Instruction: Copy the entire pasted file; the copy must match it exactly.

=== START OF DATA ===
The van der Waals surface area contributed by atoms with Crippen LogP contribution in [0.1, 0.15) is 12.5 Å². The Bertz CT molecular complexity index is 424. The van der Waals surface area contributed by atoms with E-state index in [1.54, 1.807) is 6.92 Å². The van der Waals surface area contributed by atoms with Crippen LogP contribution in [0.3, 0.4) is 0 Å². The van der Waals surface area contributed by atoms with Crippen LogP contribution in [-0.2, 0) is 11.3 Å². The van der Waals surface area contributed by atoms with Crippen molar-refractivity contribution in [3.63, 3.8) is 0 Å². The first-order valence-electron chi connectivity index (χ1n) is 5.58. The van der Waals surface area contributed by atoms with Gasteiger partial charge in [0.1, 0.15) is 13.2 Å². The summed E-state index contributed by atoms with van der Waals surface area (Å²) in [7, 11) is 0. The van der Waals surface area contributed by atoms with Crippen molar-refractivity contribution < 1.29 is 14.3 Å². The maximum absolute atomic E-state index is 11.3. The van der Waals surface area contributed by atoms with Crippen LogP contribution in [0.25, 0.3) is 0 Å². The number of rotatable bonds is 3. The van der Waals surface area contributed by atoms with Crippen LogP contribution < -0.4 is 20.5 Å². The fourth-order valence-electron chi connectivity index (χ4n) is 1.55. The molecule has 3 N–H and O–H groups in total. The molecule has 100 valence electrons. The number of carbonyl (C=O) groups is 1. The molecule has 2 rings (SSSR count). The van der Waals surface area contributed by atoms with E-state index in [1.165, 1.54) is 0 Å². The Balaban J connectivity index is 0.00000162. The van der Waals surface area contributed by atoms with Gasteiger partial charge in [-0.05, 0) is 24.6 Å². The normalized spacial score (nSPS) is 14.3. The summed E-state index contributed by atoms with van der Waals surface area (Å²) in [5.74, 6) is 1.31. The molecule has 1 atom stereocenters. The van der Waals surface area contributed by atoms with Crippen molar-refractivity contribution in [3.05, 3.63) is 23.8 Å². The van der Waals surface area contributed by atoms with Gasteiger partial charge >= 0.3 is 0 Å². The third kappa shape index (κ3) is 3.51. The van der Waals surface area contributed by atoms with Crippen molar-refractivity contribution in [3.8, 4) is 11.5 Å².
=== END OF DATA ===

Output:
The van der Waals surface area contributed by atoms with Crippen LogP contribution in [0.1, 0.15) is 12.5 Å². The Bertz CT molecular complexity index is 424. The van der Waals surface area contributed by atoms with E-state index in [1.54, 1.807) is 6.92 Å². The van der Waals surface area contributed by atoms with Crippen LogP contribution in [0.3, 0.4) is 0 Å². The van der Waals surface area contributed by atoms with Crippen LogP contribution in [-0.2, 0) is 11.3 Å². The van der Waals surface area contributed by atoms with Crippen molar-refractivity contribution in [3.63, 3.8) is 0 Å². The first-order valence-electron chi connectivity index (χ1n) is 5.58. The van der Waals surface area contributed by atoms with Gasteiger partial charge in [0.1, 0.15) is 13.2 Å². The summed E-state index contributed by atoms with van der Waals surface area (Å²) in [7, 11) is 0. The van der Waals surface area contributed by atoms with Crippen molar-refractivity contribution < 1.29 is 14.3 Å². The maximum absolute atomic E-state index is 11.3. The van der Waals surface area contributed by atoms with Crippen LogP contribution in [0.25, 0.3) is 0 Å². The number of rotatable bonds is 3. The van der Waals surface area contributed by atoms with Crippen LogP contribution < -0.4 is 20.5 Å². The fourth-order valence-electron chi connectivity index (χ4n) is 1.55. The molecule has 3 N–H and O–H groups in total. The molecule has 100 valence electrons. The number of carbonyl (C=O) groups is 1. The molecule has 2 rings (SSSR count). The van der Waals surface area contributed by atoms with E-state index in [1.165, 1.54) is 0 Å². The Balaban J connectivity index is 0.00000162. The van der Waals surface area contributed by atoms with Gasteiger partial charge in [-0.05, 0) is 24.6 Å². The normalized spacial score (nSPS) is 14.3. The summed E-state index contributed by atoms with van der Waals surface area (Å²) in [5.74, 6) is 1.31. The molecule has 1 atom stereocenters. The van der Waals surface area contributed by atoms with Crippen molar-refractivity contribution in [3.05, 3.63) is 23.8 Å². The van der Waals surface area contributed by atoms with Gasteiger partial charge >= 0.3 is 0 Å². The third kappa shape index (κ3) is 3.51. The van der Waals surface area contributed by atoms with Crippen molar-refractivity contribution in [3.8, 4) is 11.5 Å².